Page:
Long-lasting delayed hyperalgesia after subchronic swim stress.
Rats subjected to an inescapable subchronic stress, consisting of 10-20 min of forced swimming for 3 days, showed a thermal hyperalgesia and an enhanced nociceptive behavior to the subcutaneous administration of formalin 24 and 48 h, respectively, after the last swim session. Hyperalgesia to thermal and chemical stimulants was still present 8 and 9 days after the last swim session, respectively. Chemical, but not thermal, nociception was negatively correlated with the swim effort or struggle times during the last swim session. The serotonin-selective reuptake inhibitors clomipramine (2.5 mg/kg/day, i.p., started 3 or 7 days before stress) and fluoxetine (0.25 mg/kg/day, i.p., started 7 days before stress), or serotonin precursor tryptophan (3 mg/kg/day, i.p., 24 h before each swim stress) blocked the development of both the thermal and the chemical hyperalgesia and increased swim effort times compared to vehicle-treated rats. These treatments did not affect nociceptive responses in control rats subjected to sham swimming. These findings suggest that repeated stress can produce a long-lasting increase in pain sensitivity to both phasic or tonic noxious stimuli by diminishing central serotonin activity. This model may help elucidate the underlying neural mechanisms that mediate the effects of repeated stress on pain sensitivity and affective states.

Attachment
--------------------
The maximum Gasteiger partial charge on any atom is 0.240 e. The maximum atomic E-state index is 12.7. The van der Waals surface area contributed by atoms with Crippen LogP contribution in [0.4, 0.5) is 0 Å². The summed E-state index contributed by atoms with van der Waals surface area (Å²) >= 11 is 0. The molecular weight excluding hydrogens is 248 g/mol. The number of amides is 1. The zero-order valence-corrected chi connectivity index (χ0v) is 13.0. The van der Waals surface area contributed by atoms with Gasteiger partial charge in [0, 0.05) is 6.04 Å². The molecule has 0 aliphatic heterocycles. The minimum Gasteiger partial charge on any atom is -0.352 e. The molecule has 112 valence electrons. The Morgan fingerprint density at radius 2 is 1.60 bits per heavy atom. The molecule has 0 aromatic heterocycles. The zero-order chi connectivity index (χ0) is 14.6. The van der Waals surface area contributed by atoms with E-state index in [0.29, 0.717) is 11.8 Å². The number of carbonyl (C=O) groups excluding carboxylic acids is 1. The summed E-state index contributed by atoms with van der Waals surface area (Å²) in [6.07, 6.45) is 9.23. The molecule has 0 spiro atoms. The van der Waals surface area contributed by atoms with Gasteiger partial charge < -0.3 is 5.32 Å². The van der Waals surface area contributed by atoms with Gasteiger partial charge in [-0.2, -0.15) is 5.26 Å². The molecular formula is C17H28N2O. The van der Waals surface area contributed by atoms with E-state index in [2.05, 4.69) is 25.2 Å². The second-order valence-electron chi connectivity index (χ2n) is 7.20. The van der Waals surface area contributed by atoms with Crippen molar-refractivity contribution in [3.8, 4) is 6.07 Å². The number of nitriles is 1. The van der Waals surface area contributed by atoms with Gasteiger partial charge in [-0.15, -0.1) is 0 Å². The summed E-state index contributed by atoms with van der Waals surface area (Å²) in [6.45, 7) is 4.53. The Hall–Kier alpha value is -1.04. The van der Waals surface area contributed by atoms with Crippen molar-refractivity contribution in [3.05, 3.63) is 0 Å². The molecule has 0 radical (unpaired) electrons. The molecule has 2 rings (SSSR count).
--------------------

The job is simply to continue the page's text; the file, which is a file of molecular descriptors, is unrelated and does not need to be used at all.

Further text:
Quintero, L; Moreno, M; Avila, C; Arcaya, J; Maixner, W; Suarez-Roca, H
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